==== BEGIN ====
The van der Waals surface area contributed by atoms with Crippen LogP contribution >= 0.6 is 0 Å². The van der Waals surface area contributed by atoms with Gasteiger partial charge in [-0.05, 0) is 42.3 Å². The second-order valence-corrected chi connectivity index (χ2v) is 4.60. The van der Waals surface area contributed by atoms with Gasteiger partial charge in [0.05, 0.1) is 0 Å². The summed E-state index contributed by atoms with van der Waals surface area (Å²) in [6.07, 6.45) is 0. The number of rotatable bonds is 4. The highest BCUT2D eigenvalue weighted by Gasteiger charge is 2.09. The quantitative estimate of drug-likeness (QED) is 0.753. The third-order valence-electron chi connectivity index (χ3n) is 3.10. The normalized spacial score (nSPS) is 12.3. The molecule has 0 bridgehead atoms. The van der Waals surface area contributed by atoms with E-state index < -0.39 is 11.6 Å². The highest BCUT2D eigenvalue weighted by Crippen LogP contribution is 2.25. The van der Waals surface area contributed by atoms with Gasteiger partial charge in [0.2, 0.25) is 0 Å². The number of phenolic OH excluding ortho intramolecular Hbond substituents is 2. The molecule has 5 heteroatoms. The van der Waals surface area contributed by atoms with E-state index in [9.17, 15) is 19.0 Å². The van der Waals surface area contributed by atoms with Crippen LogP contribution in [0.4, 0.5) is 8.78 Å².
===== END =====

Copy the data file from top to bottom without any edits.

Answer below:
The van der Waals surface area contributed by atoms with Crippen LogP contribution >= 0.6 is 0 Å². The van der Waals surface area contributed by atoms with Gasteiger partial charge in [-0.05, 0) is 42.3 Å². The second-order valence-corrected chi connectivity index (χ2v) is 4.60. The van der Waals surface area contributed by atoms with Gasteiger partial charge in [0.05, 0.1) is 0 Å². The summed E-state index contributed by atoms with van der Waals surface area (Å²) in [6.07, 6.45) is 0. The number of rotatable bonds is 4. The highest BCUT2D eigenvalue weighted by Gasteiger charge is 2.09. The quantitative estimate of drug-likeness (QED) is 0.753. The third-order valence-electron chi connectivity index (χ3n) is 3.10. The normalized spacial score (nSPS) is 12.3. The molecule has 0 bridgehead atoms. The van der Waals surface area contributed by atoms with E-state index < -0.39 is 11.6 Å². The highest BCUT2D eigenvalue weighted by Crippen LogP contribution is 2.25. The van der Waals surface area contributed by atoms with Gasteiger partial charge in [0.2, 0.25) is 0 Å². The number of phenolic OH excluding ortho intramolecular Hbond substituents is 2. The molecule has 5 heteroatoms. The van der Waals surface area contributed by atoms with E-state index in [9.17, 15) is 19.0 Å². The van der Waals surface area contributed by atoms with Crippen LogP contribution in [0.4, 0.5) is 8.78 Å².